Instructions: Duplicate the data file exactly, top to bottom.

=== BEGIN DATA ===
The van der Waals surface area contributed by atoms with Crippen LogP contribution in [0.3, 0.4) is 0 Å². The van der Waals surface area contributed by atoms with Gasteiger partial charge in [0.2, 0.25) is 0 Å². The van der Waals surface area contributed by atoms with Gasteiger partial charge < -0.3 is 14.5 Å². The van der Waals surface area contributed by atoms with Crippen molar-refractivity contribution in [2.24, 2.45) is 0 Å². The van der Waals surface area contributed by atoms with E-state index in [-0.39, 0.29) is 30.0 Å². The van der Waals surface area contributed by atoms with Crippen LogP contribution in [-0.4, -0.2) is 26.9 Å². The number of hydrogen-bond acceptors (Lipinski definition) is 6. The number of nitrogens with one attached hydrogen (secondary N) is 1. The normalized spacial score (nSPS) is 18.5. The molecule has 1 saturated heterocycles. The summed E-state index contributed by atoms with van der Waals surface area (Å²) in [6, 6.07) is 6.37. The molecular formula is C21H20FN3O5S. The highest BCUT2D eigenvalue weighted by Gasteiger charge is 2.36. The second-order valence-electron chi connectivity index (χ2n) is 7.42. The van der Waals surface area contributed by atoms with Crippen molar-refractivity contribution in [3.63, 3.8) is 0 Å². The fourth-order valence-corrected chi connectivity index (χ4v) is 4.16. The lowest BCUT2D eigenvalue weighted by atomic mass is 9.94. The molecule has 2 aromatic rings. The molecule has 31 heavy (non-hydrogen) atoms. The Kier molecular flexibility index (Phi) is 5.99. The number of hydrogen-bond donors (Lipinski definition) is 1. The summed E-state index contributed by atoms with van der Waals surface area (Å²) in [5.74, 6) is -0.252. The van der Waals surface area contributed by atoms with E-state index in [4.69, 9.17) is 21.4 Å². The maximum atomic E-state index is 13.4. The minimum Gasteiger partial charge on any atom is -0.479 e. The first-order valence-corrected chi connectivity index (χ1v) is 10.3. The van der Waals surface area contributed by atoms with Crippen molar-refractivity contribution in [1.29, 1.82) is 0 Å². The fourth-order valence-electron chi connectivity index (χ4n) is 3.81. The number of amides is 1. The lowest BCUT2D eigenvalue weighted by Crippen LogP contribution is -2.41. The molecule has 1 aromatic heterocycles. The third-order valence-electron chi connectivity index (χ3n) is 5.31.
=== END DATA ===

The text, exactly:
The van der Waals surface area contributed by atoms with Crippen LogP contribution in [0.3, 0.4) is 0 Å². The van der Waals surface area contributed by atoms with Gasteiger partial charge in [0.2, 0.25) is 0 Å². The van der Waals surface area contributed by atoms with Gasteiger partial charge < -0.3 is 14.5 Å². The van der Waals surface area contributed by atoms with Crippen molar-refractivity contribution in [2.24, 2.45) is 0 Å². The van der Waals surface area contributed by atoms with E-state index in [-0.39, 0.29) is 30.0 Å². The van der Waals surface area contributed by atoms with Crippen LogP contribution in [-0.4, -0.2) is 26.9 Å². The number of hydrogen-bond acceptors (Lipinski definition) is 6. The number of nitrogens with one attached hydrogen (secondary N) is 1. The normalized spacial score (nSPS) is 18.5. The molecule has 1 saturated heterocycles. The summed E-state index contributed by atoms with van der Waals surface area (Å²) in [6, 6.07) is 6.37. The molecular formula is C21H20FN3O5S. The highest BCUT2D eigenvalue weighted by Gasteiger charge is 2.36. The second-order valence-electron chi connectivity index (χ2n) is 7.42. The van der Waals surface area contributed by atoms with Crippen molar-refractivity contribution in [3.63, 3.8) is 0 Å². The fourth-order valence-corrected chi connectivity index (χ4v) is 4.16. The lowest BCUT2D eigenvalue weighted by atomic mass is 9.94. The molecule has 2 aromatic rings. The molecule has 31 heavy (non-hydrogen) atoms. The Kier molecular flexibility index (Phi) is 5.99. The number of hydrogen-bond donors (Lipinski definition) is 1. The summed E-state index contributed by atoms with van der Waals surface area (Å²) in [5.74, 6) is -0.252. The van der Waals surface area contributed by atoms with E-state index in [4.69, 9.17) is 21.4 Å². The maximum atomic E-state index is 13.4. The minimum Gasteiger partial charge on any atom is -0.479 e. The first-order valence-corrected chi connectivity index (χ1v) is 10.3. The van der Waals surface area contributed by atoms with Crippen molar-refractivity contribution in [1.29, 1.82) is 0 Å². The fourth-order valence-electron chi connectivity index (χ4n) is 3.81. The number of amides is 1. The lowest BCUT2D eigenvalue weighted by Crippen LogP contribution is -2.41. The molecule has 1 aromatic heterocycles. The third-order valence-electron chi connectivity index (χ3n) is 5.31.